First, you hail from the Midwest or Florida. Then you wear a big sweatshirt or any other overtly 80’s apparel. Then, when you hear your name called out by Rod Roddy, you do one of two things: you either a. jump up out of your chair like someone just jabbed you with a live wire and run down to Contestant’s Row; or b. rise from your seat as you might rise from a rocking chair on a porch on a warm Summer day and leisurely stroll down to Contestant’s Row while everyone looks on thinking, “This person has no idea what’s going on.” Either way, after that you embark on an hour long journey through what is undoubtedly the most inventive game show ever devised around guessing the price things.
Bob Barker defies definition. Sexually aggressive, egomaniacal and as old as a Giant Red Oak, Bob Barker has ruled over daytime television for over 30 years. To this day, his show still gets higher ratings than its competition, including Martha Stewart’s show “Martha” and “The View.” “THE VIEW” people!
Women want to kiss Bob Barker and men want to shake his hand. I heard a rumor once that Bob Barker turned down sex with a college girl because “she made him feel old.” OK, that’s a lie, but don’t even try to tell me that you didn’t believe it. Because at this point there’s very little you could hear about Bob Barker and not believe, unless it was something like “Bob Barker made a mistake,” or “Bob Barker’s hair was messed up.” Hell, Bob Barker sued one of the models on his show solely because she sued him! Then, when another model was subpoenaed to testify against Bob, he fired her! This man does what he wants, when he wants and no one, not even Alex Trebek, would be willing to step in his path.
Last year, my friend Scott decided that he wanted to go to a taping of “The Price is Right.” He and a friend flew out to L.A., waited on line, got their tickets and made it into the audience. Now if you don’t remember the show, during commercial breaks Bob Barker would chat with the audience and sometimes this would spill over into the show after the break. Well, my friend Scott, being loud and from Queens, caught Bob’s attention with his homemade t-shirt reading “NYC luvs BOB.” And when Bob singled him out of the audience and complimented him on his shirt, this conversation ensued:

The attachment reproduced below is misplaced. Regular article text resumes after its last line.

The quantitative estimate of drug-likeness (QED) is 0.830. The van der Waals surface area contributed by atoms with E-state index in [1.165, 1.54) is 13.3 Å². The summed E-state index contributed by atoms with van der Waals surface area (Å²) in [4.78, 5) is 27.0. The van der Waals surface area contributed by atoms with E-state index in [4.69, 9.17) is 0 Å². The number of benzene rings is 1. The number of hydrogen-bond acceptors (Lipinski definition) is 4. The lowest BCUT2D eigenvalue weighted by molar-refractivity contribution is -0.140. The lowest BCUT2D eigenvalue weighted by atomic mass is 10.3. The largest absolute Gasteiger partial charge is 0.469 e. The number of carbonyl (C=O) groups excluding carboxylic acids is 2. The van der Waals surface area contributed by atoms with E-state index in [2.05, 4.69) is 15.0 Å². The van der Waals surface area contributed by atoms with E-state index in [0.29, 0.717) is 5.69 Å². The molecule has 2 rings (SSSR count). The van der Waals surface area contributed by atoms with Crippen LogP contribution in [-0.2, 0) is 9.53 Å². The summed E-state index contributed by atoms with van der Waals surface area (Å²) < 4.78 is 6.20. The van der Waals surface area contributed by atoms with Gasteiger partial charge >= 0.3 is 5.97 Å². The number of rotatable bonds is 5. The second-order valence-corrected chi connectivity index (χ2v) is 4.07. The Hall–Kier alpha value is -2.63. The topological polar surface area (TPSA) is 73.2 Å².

Scott: “Can I have your suit?”
Bob: “What size are you?”
Scott: “42 regular.”
Bob: “That's what I am. How tall are you? 6'1"
Scott: (laughing) “Only 5'7", Bob.”
Bob: “My suit jacket would be like tails on you!”
Scott’s friend Len sitting next to him: “Bob put you in your place!”
Scott: “And that place is sadness . . .”
(commercial break ends and they start taping)
Bob: “There was a gentleman in the audience who wanted to buy my suit. Stand up . . . well what do you bid, Scott?!”
Scott: “One dollar!”
Bob: “Sit down!”
To this day, Scott says it was the most stern yet loving command he has ever received.
Why I Liked It
I could probably list about 75 things I loved about this show. But I’ll limit it to the following:
– Barker’s Beauties. Made up almost exclusively of past or future Playboy models, Bob Barker single handedly revolutionized sexual objectification in the late 70’s straight through the 80’s. His concept was simple: get hot women to wear low cut shirts and show off the prizes. I’m 100% convinced that “The Price Is Right” is the grandfather of the modern beer commercial. Also, to a 12 year old, Janice Pennington showing off a beautiful new bedroom set is like porn.
(Note: Ian Ziering’s wife, Nikki Schieler Ziering, was a model on the show until 2002 when Bob Barker had her fired, presumably because she had become too popular and taking attention away from him. Yes, you read that correctly, Ian Ziering’s wife is popular.)
– The Showcase Showdown. Whether it was a little old lady who needed Bob’s help or a hulking logger who spun it so fast it looked like a pinwheel, there is perhaps no greater game show prop than The Wheel. As far as childhood dreams go, wanting to spin The Wheel was right up there with wanting to drive KITT.